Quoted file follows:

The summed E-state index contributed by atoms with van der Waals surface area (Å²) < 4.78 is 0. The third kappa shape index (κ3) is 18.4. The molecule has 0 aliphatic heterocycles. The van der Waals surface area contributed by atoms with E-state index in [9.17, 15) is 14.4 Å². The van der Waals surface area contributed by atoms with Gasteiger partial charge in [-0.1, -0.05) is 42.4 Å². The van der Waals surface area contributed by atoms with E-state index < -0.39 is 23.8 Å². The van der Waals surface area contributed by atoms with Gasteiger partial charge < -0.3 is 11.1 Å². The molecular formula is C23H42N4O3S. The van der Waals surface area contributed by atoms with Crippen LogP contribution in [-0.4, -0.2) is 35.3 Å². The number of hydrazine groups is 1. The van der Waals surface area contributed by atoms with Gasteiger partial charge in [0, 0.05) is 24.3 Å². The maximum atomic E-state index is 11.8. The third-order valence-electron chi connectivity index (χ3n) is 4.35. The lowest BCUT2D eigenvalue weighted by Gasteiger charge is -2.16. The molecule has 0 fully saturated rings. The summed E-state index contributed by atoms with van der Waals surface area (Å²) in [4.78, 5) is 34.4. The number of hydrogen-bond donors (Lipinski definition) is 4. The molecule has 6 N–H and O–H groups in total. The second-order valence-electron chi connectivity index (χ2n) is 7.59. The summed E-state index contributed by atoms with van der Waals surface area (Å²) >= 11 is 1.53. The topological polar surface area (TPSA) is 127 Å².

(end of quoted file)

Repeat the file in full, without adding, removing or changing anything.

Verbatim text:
The summed E-state index contributed by atoms with van der Waals surface area (Å²) < 4.78 is 0. The third kappa shape index (κ3) is 18.4. The molecule has 0 aliphatic heterocycles. The van der Waals surface area contributed by atoms with E-state index in [9.17, 15) is 14.4 Å². The van der Waals surface area contributed by atoms with Gasteiger partial charge in [-0.1, -0.05) is 42.4 Å². The van der Waals surface area contributed by atoms with E-state index < -0.39 is 23.8 Å². The van der Waals surface area contributed by atoms with Gasteiger partial charge < -0.3 is 11.1 Å². The molecular formula is C23H42N4O3S. The van der Waals surface area contributed by atoms with Crippen LogP contribution in [-0.4, -0.2) is 35.3 Å². The number of hydrazine groups is 1. The van der Waals surface area contributed by atoms with Gasteiger partial charge in [0, 0.05) is 24.3 Å². The maximum atomic E-state index is 11.8. The third-order valence-electron chi connectivity index (χ3n) is 4.35. The lowest BCUT2D eigenvalue weighted by Gasteiger charge is -2.16. The molecule has 0 fully saturated rings. The summed E-state index contributed by atoms with van der Waals surface area (Å²) in [4.78, 5) is 34.4. The number of hydrogen-bond donors (Lipinski definition) is 4. The molecule has 6 N–H and O–H groups in total. The second-order valence-electron chi connectivity index (χ2n) is 7.59. The summed E-state index contributed by atoms with van der Waals surface area (Å²) >= 11 is 1.53. The topological polar surface area (TPSA) is 127 Å².